Like his near contemporaries Brownie McGee and Big Bill Broonzy, also street singers and guitarists, Davis deserves to be better known. He was one of the best guitarists ever to play Afro-American music, sacred or profane, and the immediate intensity in his voice reflects the hellfire and brimstone preachers of the day. His “I’ll do My Last Singing” is as movingly poignant a spiritual as you will ever hear. There isn’t much delicacy about Davis’s playing and singing, but there’s wonderful nuance and unforgettable style. He could play and sing behind the beat or in front of it, run counter-point all over the place with such a seemingly focused abandonment he sounded as though he was making it all up on the spot.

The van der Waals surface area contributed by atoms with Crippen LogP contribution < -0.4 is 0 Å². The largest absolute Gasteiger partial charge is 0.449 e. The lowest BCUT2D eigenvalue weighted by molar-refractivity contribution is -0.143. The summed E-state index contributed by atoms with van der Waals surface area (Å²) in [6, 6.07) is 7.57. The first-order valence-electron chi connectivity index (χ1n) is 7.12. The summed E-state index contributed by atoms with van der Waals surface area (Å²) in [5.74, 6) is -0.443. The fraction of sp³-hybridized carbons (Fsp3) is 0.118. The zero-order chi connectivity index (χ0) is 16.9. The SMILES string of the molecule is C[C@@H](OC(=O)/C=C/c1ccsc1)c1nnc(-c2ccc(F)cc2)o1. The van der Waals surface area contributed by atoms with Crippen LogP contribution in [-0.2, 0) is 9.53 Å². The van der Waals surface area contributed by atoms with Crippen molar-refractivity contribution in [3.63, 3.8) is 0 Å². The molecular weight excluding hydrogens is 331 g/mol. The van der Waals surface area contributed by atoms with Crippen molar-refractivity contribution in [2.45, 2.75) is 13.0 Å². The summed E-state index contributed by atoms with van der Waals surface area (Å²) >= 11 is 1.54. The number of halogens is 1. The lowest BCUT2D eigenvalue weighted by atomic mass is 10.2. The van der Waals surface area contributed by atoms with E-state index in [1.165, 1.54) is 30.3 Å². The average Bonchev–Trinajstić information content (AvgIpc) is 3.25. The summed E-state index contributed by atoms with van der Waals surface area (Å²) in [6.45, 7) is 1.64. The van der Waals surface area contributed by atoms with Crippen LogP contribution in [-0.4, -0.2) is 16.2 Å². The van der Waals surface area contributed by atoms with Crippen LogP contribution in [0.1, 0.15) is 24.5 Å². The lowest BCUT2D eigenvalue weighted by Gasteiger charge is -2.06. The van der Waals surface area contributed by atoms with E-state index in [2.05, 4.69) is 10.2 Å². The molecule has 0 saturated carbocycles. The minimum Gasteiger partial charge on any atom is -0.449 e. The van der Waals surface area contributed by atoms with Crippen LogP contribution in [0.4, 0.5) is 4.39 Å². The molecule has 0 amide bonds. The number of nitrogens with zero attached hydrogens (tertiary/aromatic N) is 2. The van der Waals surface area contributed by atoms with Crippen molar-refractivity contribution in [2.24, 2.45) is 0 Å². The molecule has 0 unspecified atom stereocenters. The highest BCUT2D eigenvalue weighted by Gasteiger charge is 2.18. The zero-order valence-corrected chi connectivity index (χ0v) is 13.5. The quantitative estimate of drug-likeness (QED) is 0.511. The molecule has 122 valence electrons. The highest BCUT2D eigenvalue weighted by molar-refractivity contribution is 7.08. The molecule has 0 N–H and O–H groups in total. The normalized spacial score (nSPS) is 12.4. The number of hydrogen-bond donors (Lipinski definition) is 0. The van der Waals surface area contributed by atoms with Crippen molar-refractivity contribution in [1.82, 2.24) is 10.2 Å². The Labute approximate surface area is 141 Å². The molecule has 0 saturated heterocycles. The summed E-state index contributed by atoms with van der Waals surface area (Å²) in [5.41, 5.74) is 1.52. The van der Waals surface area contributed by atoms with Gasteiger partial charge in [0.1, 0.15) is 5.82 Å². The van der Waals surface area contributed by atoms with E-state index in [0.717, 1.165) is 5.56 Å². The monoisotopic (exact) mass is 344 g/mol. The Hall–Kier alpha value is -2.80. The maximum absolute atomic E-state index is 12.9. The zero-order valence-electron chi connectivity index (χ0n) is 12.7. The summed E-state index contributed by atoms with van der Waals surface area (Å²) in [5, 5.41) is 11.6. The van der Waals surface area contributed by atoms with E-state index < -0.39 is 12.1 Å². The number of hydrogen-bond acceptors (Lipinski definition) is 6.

When you think about that all-star band of blues musicians, better save a place for the Rev.
One of these mornings and it won’t be long,
You’re gonna call me and I’ll be gone,
I belong to the band, Hallelujeh.
Discography: Eight of the Best
Harlem Street Singer (Prestige/Bluesville)
Rev. Gary Davis at Home & Church (Stefan Grossman’s Guitar Workshop)
Rev. Gary Davis Live at Gerde’s Folk City (Stefan Grossman Guitar workshop)
Complete Early Recordings (Yazoo)
Live at Newport (Vanguard)
Pure Religion & Bad Company (Smithsonian Folkways)
Demons & Angels (Shanachie)
If I Had My Way (Smithsonian Folkways Recordings)